2. Members of the Russian Duma: Kondratenko's public vilification of Jews has been echoed by other leading Russian politicians and elected officials both before and after the August 1998 economic crisis, including speeches and public statements by fellow members of the Duma and the KPRF. ("Russian Politician [Vladimir Zhirinovsky] Launches Hourlong Antisemitic Tirade," Jewish Telegraph Agency [JTA], April 9, 1998; "Makashov [KPRF Duma Member] Blames Crisis on Jews," Zavtra, Oct. 20, 1998; "Zyuganov [KPRF Party Chief and Duma Member] Defends Lawmaker Who Made Antisemitic Remarks," JTA, Nov. 2, 1998; "Russian Urges Quotas on Jews," Washington Post, Nov. 12, 1998.) In a series of public statements in October 1998, Russian General Albert Makashov, a Communist Party Deputy in the Russian lower house of Parliament ("Duma"), called for extermination of all Jews in Russia and blamed them for Russia's economic problems. Despite the fact that both Russian President Boris Yeltsin and Moscow Mayor Yuri Luzhkov condemned Makashov's statements, a mildly worded Duma motion to censure him was defeated by a vote of 121-107. Subsequently, Makashov made a broadly reported speech in Novocherkassk, a largely Cossack mining town in southern Russia, which was widely interpreted as calling for "pogroms" against Jews. ("Official Antisemitism Endorsed by the Russian Parlia- ment," UCSJ Action Alert, Nov. 10, 1998; "Russian Lawmaker Delivers Speech Interpreted As Call to Launch Pogroms," JTA, Feb. 24, 1999.) In December 1998, Communist Deputy Viktor Ilyukhin, Chairman of the Duma's Security Committee, blamed Jews for what he called a "genocide against the Russian people." He was referring, in impeachment hearings against Russian President Boris Yeltsin, to Russia's greatly increased mortality rate during Mr. Yeltsin's term in office. ("Communist Blames Jews for Russian `Genocide,'" Haaretz, December 16, 1998; "More Antisemi- tic Remarks Point to Trend in Communist Party," Agence France Presse, Dec. 16, 1998.) Despite protests and media condemnations, the Duma refused to censor Makashov and Ilyukhin, the Procurator General has failed to bring criminal charges against them or against Kondratenko under Russian laws outlawing expressions of ethnic hatred, and they continue to publicly denounce Jews with impunity. ("Krasnodar Governor Not to Be Charged with Antisemi- tism," TASS, April 9, 1998; "Communist Radicals Again Make Antisemitic Statements," Monitor, 24 Feb. 1999; "Antisemitism Is Legalized; Makashov is Exonerated," Kommersant Daily (Moscow), March 17, 1999.)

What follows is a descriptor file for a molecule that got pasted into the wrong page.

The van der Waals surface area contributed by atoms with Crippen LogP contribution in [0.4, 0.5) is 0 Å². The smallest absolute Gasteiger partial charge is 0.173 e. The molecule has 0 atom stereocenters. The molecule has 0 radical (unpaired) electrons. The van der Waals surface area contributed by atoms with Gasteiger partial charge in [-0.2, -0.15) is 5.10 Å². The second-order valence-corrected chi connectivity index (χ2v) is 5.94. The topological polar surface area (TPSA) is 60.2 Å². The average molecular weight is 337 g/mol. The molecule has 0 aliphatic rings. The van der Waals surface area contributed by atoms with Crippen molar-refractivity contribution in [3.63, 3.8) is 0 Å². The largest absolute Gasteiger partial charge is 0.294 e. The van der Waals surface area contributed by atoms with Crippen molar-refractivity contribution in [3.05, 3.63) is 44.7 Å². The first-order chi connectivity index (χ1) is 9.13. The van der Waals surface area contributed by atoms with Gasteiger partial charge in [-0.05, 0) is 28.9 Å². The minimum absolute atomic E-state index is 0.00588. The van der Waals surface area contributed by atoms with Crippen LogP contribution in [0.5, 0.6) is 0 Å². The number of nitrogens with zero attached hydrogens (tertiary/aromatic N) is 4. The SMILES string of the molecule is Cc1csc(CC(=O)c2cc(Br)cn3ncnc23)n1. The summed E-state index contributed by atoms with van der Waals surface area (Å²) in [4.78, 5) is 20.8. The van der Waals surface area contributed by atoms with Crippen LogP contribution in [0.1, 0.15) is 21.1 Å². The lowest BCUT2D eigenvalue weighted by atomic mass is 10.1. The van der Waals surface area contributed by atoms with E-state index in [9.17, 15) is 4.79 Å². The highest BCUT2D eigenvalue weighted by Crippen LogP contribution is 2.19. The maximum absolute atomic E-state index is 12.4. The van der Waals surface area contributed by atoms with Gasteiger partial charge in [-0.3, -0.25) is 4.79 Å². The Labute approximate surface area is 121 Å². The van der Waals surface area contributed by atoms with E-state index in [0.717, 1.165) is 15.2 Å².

B. 1998: Rhetoric Encourages Antisemitic Violence by Extremists: This stepped-up antisemitic political rhetoric by prominent officials has encouraged fascist and nationalist groups and individuals to act out violently against Russian Jews and Jewish institutions. Such antisemitic violence has become a steady and increasing phenomenon, both in the major city centers of Moscow and St. Petersburg and spreading throughout many of the Russian provinces:
1. In May 1998, the Marina Roshcha Synagogue in Moscow was bombed only a few days after a march in Moscow by RNU members dressed in black shirts, carrying their swastika-like banners during a May 9th Victory Day parade which celebrated the Soviet Union's victory over Nazi Germany. ("Synagogue bomb marks sinister rise of Russia's neo-Nazis," Electronic Telegraph (UK), May 17, 1998.)